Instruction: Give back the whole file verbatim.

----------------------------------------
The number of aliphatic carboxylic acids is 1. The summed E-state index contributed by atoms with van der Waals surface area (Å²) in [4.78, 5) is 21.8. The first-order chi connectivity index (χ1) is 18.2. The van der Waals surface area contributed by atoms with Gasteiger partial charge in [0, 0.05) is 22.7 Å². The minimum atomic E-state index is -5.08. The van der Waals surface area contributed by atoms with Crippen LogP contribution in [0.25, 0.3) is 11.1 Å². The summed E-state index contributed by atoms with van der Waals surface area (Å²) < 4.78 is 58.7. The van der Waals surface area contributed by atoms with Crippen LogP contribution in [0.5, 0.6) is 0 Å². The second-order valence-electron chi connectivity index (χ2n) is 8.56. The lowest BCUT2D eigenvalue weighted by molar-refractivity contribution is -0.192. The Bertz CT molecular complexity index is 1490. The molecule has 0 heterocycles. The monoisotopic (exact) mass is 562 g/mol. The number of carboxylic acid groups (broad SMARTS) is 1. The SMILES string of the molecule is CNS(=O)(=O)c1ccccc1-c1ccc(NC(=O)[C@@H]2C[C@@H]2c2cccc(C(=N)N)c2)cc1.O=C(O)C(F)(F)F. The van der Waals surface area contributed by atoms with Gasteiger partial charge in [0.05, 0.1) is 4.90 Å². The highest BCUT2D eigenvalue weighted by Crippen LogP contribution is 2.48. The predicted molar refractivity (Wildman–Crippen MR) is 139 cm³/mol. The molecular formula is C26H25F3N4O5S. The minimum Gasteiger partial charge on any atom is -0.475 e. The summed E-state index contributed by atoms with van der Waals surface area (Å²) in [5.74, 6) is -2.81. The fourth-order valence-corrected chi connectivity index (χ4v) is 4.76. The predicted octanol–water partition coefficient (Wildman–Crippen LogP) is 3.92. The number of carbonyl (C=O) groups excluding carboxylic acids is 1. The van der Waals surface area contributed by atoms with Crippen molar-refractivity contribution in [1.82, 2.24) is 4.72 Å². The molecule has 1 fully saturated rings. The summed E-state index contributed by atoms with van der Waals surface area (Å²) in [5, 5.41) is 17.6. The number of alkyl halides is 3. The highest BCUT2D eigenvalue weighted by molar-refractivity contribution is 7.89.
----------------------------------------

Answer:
The number of aliphatic carboxylic acids is 1. The summed E-state index contributed by atoms with van der Waals surface area (Å²) in [4.78, 5) is 21.8. The first-order chi connectivity index (χ1) is 18.2. The van der Waals surface area contributed by atoms with Gasteiger partial charge in [0, 0.05) is 22.7 Å². The minimum atomic E-state index is -5.08. The van der Waals surface area contributed by atoms with Crippen LogP contribution in [0.25, 0.3) is 11.1 Å². The summed E-state index contributed by atoms with van der Waals surface area (Å²) < 4.78 is 58.7. The van der Waals surface area contributed by atoms with Crippen LogP contribution in [0.5, 0.6) is 0 Å². The second-order valence-electron chi connectivity index (χ2n) is 8.56. The lowest BCUT2D eigenvalue weighted by molar-refractivity contribution is -0.192. The Bertz CT molecular complexity index is 1490. The molecule has 0 heterocycles. The monoisotopic (exact) mass is 562 g/mol. The number of carboxylic acid groups (broad SMARTS) is 1. The SMILES string of the molecule is CNS(=O)(=O)c1ccccc1-c1ccc(NC(=O)[C@@H]2C[C@@H]2c2cccc(C(=N)N)c2)cc1.O=C(O)C(F)(F)F. The van der Waals surface area contributed by atoms with Gasteiger partial charge in [0.05, 0.1) is 4.90 Å². The highest BCUT2D eigenvalue weighted by Crippen LogP contribution is 2.48. The predicted molar refractivity (Wildman–Crippen MR) is 139 cm³/mol. The molecular formula is C26H25F3N4O5S. The minimum Gasteiger partial charge on any atom is -0.475 e. The summed E-state index contributed by atoms with van der Waals surface area (Å²) in [5.74, 6) is -2.81. The fourth-order valence-corrected chi connectivity index (χ4v) is 4.76. The predicted octanol–water partition coefficient (Wildman–Crippen LogP) is 3.92. The number of carbonyl (C=O) groups excluding carboxylic acids is 1. The van der Waals surface area contributed by atoms with Crippen molar-refractivity contribution in [1.82, 2.24) is 4.72 Å². The molecule has 1 fully saturated rings. The summed E-state index contributed by atoms with van der Waals surface area (Å²) in [5, 5.41) is 17.6. The number of alkyl halides is 3. The highest BCUT2D eigenvalue weighted by molar-refractivity contribution is 7.89.